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Thursday, June 4, 2009

Flax to Linen: A Whole Lotta Workin' Goin' On.

I'm still listening to the series of lectures about Ancient Egypt and just learned that linen was the only fiber available to the Egyptians. All those gowns. All those mummy wrappings...(which were most likely torn from bedsheets used by the deceased during his/her lifetime). Making linen is a very work-intensive craft. The following is a summary taken from an article by Gael Stirler. You can find the full article here.

History of Flax Production

The oldest evidence of flax horticulture was found in a Swiss lake bed and dated at 10,000 years old. The oldest evidence of woven linen cloth comes from Egypt and is 8,000 years old. Some remarkable examples of finely woven linen have been found in Egypt. When the tomb of the Pharaoh Ramesses II, who died 1213 B.C.E., was discovered in 1881, the linen wrappings were in a state of perfect preservation - after more than 3000 years...When the tomb of Tutankhamen was opened, the linen curtains were found intact. Egyptian men wore kilts made of white linen and the women are often depicted wearing gowns of such fine linen fabric that you can see right through it.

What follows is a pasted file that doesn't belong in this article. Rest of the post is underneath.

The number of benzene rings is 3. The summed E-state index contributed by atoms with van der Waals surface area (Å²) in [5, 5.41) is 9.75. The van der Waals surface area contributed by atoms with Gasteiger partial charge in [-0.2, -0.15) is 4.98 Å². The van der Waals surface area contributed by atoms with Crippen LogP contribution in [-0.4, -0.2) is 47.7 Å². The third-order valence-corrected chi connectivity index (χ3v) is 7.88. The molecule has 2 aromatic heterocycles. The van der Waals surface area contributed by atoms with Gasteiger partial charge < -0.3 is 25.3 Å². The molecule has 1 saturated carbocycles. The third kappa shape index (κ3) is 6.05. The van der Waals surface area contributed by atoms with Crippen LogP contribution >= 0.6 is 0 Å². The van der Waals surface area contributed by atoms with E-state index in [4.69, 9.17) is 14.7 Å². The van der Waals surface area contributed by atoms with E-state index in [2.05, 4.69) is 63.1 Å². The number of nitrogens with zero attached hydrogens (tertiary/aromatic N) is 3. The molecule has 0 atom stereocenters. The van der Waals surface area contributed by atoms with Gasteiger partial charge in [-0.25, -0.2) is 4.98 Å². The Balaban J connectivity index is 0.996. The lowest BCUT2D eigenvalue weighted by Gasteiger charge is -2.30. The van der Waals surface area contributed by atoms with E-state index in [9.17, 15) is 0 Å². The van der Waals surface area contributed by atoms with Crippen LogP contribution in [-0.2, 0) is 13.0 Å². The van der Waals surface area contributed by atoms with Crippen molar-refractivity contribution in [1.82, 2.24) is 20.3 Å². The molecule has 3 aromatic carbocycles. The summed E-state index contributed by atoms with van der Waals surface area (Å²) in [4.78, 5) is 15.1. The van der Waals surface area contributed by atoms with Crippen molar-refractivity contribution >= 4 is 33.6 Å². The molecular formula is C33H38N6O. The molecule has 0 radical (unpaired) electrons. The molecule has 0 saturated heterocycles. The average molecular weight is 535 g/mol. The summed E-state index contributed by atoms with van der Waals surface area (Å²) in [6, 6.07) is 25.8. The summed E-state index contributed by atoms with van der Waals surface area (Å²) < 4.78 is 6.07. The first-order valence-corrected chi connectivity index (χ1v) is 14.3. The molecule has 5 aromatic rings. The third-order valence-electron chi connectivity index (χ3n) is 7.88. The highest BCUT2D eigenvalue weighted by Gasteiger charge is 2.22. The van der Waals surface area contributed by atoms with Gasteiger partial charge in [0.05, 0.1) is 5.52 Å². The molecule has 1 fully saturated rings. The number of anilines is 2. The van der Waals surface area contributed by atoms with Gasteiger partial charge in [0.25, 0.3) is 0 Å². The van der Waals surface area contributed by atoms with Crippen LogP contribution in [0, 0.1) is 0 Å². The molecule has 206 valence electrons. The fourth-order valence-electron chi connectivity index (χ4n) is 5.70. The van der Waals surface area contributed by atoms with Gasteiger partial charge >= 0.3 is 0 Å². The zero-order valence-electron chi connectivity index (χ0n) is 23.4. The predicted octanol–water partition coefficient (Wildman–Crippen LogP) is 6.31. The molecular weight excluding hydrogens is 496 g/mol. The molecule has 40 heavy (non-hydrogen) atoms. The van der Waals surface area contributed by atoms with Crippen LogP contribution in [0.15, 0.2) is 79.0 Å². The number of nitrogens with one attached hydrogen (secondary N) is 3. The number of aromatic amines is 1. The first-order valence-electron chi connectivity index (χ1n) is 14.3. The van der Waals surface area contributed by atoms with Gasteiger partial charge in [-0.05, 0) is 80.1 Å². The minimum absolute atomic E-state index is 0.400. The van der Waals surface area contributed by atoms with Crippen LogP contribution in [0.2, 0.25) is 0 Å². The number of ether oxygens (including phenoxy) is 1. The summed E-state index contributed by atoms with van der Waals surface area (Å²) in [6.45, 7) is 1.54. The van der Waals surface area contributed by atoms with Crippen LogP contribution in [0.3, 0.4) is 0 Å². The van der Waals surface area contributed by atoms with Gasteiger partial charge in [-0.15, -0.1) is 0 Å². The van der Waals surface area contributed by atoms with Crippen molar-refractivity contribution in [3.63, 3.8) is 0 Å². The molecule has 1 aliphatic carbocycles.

Flax farming was more labor intensive than cotton, but flax plants could grow in cold climates where cotton couldn't, so flax cultivation dominated in northern Europe along with wool. Silk and cotton were imported from warmer regions but the transport costs made them much more costly than linen or wool in the Middle Ages.

The flax plant was harvested by pulling the entire plant out of the ground or cutting the stalks close to the soil. The plants were then left to rot in retting ponds or streams to breakdown the pulpy part of the stalks and release the long, shiny fibers. This took several weeks. When the retting was finished the long fibers could be separated from the rest of the plant by beating it between wooden blocks in a three-step processes call beating, scutching, and heckling.

Women making Linen veils

Seamstresses making garments of linen,
Tacuinum Sanitatis, 14th century.

By the 16th century, the production of flax had increased so much in England to satisfy the demand for linen garments that King Henry VIII made a law that no one could wear shirts or chemises made of more than "5 ells of that country cloth" or 6¼ yards in modern measure. It seems that so many of the streams, brooks, ponds, and lakes were being used for retting that the pollution caused by the rotting plant material was choking out the fish!


  1. I love all your history stuff, Kristine.

  2. Definitely educational. different than other bloggers. I like it.